The Art of Power Point

I bet you have never thought of PowerPoint as a canvas for art work. Nor have we. It was an innocent play with the shapes and colors in PowerPoint that led us to a whole new discovery. We could create our own infographics with handmade clip art and background paper in PowerPoint with the shapes and edit options and the colors. It turned out to be so fun that we now have over ten handmade interactive infographics and at least four more not yet published.
This post is a step by step guide how to create your own clip art and background paper, how to connect it all in a story on a slide, how to merge the slides into an infographic and make it an interactive one.
Step 1 Creating Handmade Clip Art
The one thing you need to be skillful with is the edit shape button

and the rotate button

Now you can create your art. You can change and transform shapes. Here are some examples

Next arrange, duplicate, rotate and resize

Don't forget the bring forward and send backwards buttons

And it would be simpler to move things around if you grouped elements

Now assemble and color

Step 2 Creating background (in this example a befunky photo editor was used). We first created a pink colored slide that was saved as an image and was uploaded to BeFunky photo editor and an effect was added.

Step 3 Making the story
Have multiple slides with a part of the story. If your clip art is grouped it would be easy to move them around and flip them. Ungroup to move different parts of the body (like for example move the head or ears and even hands up and down). Best advice is to have each clip art grouped but also have each part of the body of the clip art grouped previously. So if you ungroup the mouse the mouses head stays grouped and you can move it around without worrying that an eye might be left out.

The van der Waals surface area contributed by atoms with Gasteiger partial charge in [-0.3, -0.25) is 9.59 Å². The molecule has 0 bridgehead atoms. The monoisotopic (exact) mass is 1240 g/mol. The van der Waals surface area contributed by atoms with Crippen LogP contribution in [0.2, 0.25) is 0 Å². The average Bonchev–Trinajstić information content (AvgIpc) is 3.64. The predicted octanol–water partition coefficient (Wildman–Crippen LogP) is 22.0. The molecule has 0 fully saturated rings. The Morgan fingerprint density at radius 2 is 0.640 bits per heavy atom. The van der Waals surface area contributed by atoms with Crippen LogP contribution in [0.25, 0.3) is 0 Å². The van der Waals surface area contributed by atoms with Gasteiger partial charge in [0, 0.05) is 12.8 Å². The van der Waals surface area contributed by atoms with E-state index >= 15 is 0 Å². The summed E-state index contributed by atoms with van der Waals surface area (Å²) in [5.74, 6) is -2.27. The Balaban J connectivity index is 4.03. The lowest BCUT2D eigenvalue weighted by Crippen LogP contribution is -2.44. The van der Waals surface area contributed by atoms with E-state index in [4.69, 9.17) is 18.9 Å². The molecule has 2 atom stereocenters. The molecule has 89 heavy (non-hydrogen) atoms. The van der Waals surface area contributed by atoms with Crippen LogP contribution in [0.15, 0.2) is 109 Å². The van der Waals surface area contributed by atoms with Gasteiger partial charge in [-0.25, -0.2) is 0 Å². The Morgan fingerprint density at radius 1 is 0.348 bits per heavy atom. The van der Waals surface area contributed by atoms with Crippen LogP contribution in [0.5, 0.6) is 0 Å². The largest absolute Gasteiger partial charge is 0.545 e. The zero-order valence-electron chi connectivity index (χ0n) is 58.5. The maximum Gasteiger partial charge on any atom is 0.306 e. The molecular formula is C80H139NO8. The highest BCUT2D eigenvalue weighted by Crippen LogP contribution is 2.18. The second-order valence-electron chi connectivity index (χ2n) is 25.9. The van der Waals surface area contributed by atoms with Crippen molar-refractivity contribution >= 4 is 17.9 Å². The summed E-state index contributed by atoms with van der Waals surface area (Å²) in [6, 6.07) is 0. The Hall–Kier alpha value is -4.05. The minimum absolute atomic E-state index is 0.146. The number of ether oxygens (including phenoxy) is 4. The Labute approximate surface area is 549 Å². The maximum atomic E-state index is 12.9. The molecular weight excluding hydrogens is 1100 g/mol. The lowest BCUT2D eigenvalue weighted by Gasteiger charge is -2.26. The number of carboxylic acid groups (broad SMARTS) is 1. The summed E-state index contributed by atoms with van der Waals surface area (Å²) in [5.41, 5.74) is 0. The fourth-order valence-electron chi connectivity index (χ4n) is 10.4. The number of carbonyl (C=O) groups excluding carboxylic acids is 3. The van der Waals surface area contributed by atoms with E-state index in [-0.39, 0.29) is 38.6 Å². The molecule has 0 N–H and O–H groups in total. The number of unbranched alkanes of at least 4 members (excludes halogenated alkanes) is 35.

Step 4 Saving slides as images

Step 5 Connecting images into a long infographic using Photoshop
First adjust the canvas size so that it fits all your slides

Copy and paste the slides into the new canvas use Ctrl+c (for copy) and Ctrl+v (for paste)

Move around the slides to make a perfect match

Save as PNG

And here is the result

Step 6 Making it interactive
Upload it to Thinglink and add links

YouTube and Vimeo videos, Soundcloud recordings, images are some of the free things you can embed in your images all the other links will not open inside the image but open in a new tab.

Here is another example
Step 1 Creating Clip Art
turn, put over, edit points, make one for each side

assemble and color

And here is the result. I mean just a slide

and another one

Step 2 Creating background
Put a square shape over the slide and color it. Put an overlay of a texture fill and make it more transparent. You'll get a result that you've probably only got using Photoshop. This was something a student discovered while experimenting

We haven't finished this one just yet since we plan to link it to our twitter hashtags (the ones we used on our Swaying Tweets lessons) and Office Mixes I have created for a modified flipped classroom.

So here is how you can use PowerPoint to create art for infographics.
Link your infographics to Office Mixes and YouTube videos (save Mixes to YouTube so that it could be embedded in), text (or online Word and Excel documents and even another PowerPoint presentation, or just images created from PowerPoint slides),  Soundclouds (these are embeddable), online OneNote notebooks (what a nice idea to have the notebook embedded in your interactive ebook), and an online whiteboard (so you'll have all the things you need for the lesson on a single infographic). You can add quizzes, extra activities, suggested films and crafts. If you are English language teacher as I, add dictionary references for unfamiliar words and pronunciation soundclouds, grammar references and additional reading. Make it more fun add twitter hashtags that you'll use on the lesson, links to your Edmodo posts ( I used to be able to make them public I can't find that option now), you can even add ClassDojo behavior reports.
Find all our interactive infographics at www.infographing.weebly.com. Each has a how to sub-page where you can find step by step instructions how each was made.
Don't I have the cleverest students! I do have to mention my two heroes Bobi Sofronijoski and Emanuela Stefanoska and my little hardworking sixth graders who never mind staying after classes :)